(HealthDay News) — Circulating microRNAs (miRNAs) are associated with type 2 diabetes (T2D), and their levels vary with insulin action, according to a study published online January 29 in Diabetes Care.
Francisco J. Ortega, PhD, from the Institut d’Investagació Biomédica de Girona in Spain, and colleagues assessed the circulating miRNA profile in 12 men: six with normal glucose tolerance (NGT) and six with T2D. In an extended sample of 45 men with NGT and 48 with T2D, the association of 10 circulating miRNAs with T2D was validated cross-sectionally. Longitudinal validation was performed in 35 patients with T2D who were recruited in a randomized three-month metformin trial. In seven healthy volunteers, circulating miRNAs were also assessed before and after a six-hour hyperinsulinemic-euglycemic clamp and insulin plus intralipid/heparin infusion.
In patients with T2D, the researchers identified increases in three miRNAs and decreases in seven miRNAs. After controlling for confounders, miR-140-5p and miR-423-5p independently accounted for 49.5% of fasting glucose variance. A discriminant function of four miRNAs (miR-140-5p, miR-423-5p, miR-195, and miR-126) was specific for T2D, with 89.2% accuracy. Significant changes in circulating miR-192, miR-140-5p, and miR-22 were seen with metformin but not placebo, in parallel to reduced fasting glucose and glycated hemoglobin. Decreased miR-222 was seen with insulin infusion during clamp, while increases in circulating miR-222 and miR-140-5p were seen with the intralipid/heparin mixture.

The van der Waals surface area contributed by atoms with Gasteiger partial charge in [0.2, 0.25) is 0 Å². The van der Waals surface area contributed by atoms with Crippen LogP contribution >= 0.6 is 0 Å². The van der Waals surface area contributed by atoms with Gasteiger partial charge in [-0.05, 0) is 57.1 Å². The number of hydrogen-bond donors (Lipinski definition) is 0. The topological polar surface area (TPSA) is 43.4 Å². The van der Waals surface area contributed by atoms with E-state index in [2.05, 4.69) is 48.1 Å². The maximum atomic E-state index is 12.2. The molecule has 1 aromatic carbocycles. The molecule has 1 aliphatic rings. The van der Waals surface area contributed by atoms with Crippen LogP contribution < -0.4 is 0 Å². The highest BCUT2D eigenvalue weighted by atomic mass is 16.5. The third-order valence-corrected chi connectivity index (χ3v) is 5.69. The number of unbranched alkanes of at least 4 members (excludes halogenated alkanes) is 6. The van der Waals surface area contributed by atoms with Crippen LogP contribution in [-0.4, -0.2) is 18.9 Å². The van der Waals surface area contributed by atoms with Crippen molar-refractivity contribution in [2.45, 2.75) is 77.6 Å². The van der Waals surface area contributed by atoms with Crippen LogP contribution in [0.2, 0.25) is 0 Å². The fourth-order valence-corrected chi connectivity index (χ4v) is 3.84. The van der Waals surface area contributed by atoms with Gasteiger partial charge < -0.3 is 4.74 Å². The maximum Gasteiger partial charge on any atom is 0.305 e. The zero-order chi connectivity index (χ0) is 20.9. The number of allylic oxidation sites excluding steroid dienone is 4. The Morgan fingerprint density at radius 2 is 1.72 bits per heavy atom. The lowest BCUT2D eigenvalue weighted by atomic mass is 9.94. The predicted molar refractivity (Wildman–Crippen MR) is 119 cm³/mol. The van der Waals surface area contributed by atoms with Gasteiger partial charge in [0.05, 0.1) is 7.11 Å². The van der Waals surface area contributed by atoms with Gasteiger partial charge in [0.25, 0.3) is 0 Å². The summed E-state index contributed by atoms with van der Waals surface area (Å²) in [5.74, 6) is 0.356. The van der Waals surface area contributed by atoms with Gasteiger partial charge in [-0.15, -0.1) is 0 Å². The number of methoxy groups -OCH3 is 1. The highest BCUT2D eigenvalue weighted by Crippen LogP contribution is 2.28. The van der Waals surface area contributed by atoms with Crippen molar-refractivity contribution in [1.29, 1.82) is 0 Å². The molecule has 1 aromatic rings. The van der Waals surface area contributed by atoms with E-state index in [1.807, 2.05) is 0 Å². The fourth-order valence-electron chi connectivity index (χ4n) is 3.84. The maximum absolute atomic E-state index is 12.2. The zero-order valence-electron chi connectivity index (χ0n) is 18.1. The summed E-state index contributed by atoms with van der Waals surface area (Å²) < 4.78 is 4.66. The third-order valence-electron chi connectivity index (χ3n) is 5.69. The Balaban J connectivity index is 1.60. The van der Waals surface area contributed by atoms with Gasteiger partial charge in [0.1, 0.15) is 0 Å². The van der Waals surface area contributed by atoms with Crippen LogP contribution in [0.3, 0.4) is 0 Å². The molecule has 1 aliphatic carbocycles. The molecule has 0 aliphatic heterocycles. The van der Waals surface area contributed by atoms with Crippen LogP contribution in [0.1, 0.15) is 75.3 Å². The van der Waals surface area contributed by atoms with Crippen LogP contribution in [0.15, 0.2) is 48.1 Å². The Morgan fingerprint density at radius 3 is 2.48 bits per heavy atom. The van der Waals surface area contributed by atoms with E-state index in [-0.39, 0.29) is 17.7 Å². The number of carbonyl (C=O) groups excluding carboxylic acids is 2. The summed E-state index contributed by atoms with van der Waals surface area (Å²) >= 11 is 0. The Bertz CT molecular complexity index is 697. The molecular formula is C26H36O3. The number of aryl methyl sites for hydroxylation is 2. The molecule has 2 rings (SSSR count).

“This study depicts the close association between variations in circulating miRNAs and T2D and their potential relevance in insulin sensitivity,” the authors write.
The study was partially funded by an EFSD/Lilly Fellowship award.